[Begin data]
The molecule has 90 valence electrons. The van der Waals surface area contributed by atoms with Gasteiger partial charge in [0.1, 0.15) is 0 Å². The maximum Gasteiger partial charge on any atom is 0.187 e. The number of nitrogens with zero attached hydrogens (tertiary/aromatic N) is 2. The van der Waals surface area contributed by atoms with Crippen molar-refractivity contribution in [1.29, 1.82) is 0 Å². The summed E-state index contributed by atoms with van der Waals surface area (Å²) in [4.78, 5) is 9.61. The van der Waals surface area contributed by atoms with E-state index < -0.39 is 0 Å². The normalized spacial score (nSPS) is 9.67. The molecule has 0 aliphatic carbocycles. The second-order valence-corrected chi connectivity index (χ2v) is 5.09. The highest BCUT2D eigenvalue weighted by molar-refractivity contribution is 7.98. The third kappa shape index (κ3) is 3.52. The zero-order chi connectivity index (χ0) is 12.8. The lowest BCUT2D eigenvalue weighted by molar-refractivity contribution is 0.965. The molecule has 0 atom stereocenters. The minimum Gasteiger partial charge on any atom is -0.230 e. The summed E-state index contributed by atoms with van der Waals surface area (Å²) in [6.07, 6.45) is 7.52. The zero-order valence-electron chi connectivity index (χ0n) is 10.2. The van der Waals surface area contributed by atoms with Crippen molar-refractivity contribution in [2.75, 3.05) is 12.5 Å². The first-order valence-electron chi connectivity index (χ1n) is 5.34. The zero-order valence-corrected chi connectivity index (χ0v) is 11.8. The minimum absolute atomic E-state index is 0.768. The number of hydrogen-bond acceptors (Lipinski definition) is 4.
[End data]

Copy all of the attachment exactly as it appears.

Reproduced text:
The molecule has 90 valence electrons. The van der Waals surface area contributed by atoms with Gasteiger partial charge in [0.1, 0.15) is 0 Å². The maximum Gasteiger partial charge on any atom is 0.187 e. The number of nitrogens with zero attached hydrogens (tertiary/aromatic N) is 2. The van der Waals surface area contributed by atoms with Crippen molar-refractivity contribution in [1.29, 1.82) is 0 Å². The summed E-state index contributed by atoms with van der Waals surface area (Å²) in [4.78, 5) is 9.61. The van der Waals surface area contributed by atoms with E-state index < -0.39 is 0 Å². The normalized spacial score (nSPS) is 9.67. The molecule has 0 aliphatic carbocycles. The second-order valence-corrected chi connectivity index (χ2v) is 5.09. The highest BCUT2D eigenvalue weighted by molar-refractivity contribution is 7.98. The third kappa shape index (κ3) is 3.52. The zero-order chi connectivity index (χ0) is 12.8. The lowest BCUT2D eigenvalue weighted by molar-refractivity contribution is 0.965. The molecule has 0 atom stereocenters. The minimum Gasteiger partial charge on any atom is -0.230 e. The summed E-state index contributed by atoms with van der Waals surface area (Å²) in [6.07, 6.45) is 7.52. The zero-order valence-electron chi connectivity index (χ0n) is 10.2. The van der Waals surface area contributed by atoms with Crippen molar-refractivity contribution in [2.75, 3.05) is 12.5 Å². The first-order valence-electron chi connectivity index (χ1n) is 5.34. The zero-order valence-corrected chi connectivity index (χ0v) is 11.8. The minimum absolute atomic E-state index is 0.768. The number of hydrogen-bond acceptors (Lipinski definition) is 4.